Representative Joan Meschino (D-Hull) along with her colleagues in the Massachusetts House of Representatives this week passed legislation to protect public sector employees’ rights following the U.S. Supreme Court’s Janus v. American Federation of State, County & Municipal Employees (AFSCME) ruling.
An Act relative to collective bargaining dues (H.3854) enables Massachusetts employee organizations to charge a non-member for the reasonable costs associated with legal representation in a grievance procedure.
“This legislation – which builds on the House’s long-standing support of labor – sends a clear message that Massachusetts will work to secure protections for the working men and women of the Commonwealth,” said House Speaker Robert A. DeLeo (D-Winthrop). “This bill represents a consensus position not realized from last session, and I thank Chair Brodeur for his hard work to move this issue forward.”
“I’m proud of the House for coming together this week to support laborers across the Commonwealth,” said Representative Meschino. “This legislation is important to support working class families with representation in the workplace to fight for fair wages and benefits.”
Additionally, the bill will:
- Provide new hires with an opportunity to learn about the benefits and available services;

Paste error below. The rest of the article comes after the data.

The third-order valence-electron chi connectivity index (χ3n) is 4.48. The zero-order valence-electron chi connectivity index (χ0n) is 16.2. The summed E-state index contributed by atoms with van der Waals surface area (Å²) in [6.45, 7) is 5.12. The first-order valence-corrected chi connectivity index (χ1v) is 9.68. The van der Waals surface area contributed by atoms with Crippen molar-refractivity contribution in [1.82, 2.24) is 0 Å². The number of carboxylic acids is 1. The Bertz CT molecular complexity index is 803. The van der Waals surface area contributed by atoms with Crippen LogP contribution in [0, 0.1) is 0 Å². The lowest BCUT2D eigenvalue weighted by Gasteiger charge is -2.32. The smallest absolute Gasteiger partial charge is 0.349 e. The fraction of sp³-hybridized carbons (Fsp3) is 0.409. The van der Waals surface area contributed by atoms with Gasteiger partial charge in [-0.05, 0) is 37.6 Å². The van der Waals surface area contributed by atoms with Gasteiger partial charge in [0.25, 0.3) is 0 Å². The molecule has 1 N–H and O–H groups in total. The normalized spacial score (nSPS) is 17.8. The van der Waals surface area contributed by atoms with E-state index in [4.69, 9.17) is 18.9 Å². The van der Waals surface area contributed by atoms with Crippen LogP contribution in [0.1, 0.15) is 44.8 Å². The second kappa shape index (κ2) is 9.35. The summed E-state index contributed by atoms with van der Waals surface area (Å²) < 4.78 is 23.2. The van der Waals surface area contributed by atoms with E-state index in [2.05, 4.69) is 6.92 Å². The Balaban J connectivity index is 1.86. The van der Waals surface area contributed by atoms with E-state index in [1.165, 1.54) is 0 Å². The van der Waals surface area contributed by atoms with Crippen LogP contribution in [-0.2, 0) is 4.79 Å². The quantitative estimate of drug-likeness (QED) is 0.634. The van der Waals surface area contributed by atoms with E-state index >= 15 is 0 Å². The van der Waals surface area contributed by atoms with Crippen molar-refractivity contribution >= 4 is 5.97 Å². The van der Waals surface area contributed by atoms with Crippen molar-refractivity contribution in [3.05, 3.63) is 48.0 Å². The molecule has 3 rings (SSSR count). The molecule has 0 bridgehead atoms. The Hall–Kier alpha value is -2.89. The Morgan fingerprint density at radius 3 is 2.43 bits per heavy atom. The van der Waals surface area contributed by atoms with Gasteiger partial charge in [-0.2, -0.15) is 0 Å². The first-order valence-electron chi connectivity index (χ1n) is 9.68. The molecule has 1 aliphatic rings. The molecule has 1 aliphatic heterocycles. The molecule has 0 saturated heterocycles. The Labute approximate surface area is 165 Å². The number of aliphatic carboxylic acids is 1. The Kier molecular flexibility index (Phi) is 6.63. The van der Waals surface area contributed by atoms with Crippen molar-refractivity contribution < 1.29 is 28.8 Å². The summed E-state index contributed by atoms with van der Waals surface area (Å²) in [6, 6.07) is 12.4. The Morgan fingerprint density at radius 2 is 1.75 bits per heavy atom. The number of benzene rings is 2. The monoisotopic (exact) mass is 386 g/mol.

- Protect worker organizations from coordinated outside attacks by empowering them to set policies regarding dues and membership;
- Ensure that employee organizations are able to provide confidential legal advice and other communications by providing up to date employee contact information; and
- Enable employee organizations to conduct meetings at scheduled times at the workplace provided they pay for any associated rental or maintenance fees.
In the Janus decision, the U.S. Supreme Court upended decades of well-settled law on labor practices when it ruled that agency service fees charged by public employee organizations to non-dues paying workers were unconstitutional. Unlike its private sector counterparts, public sector labor unions are obligated to offer all employees, regardless of union membership, full and fair representation in all collective bargaining activities, employee discipline or grievance proceedings, and arbitration processes. Despite this, the Janus decision curtailed the ability of public employee organizations to recoup the costs of representation from non-dues payers.
The bill will now go to the Senate.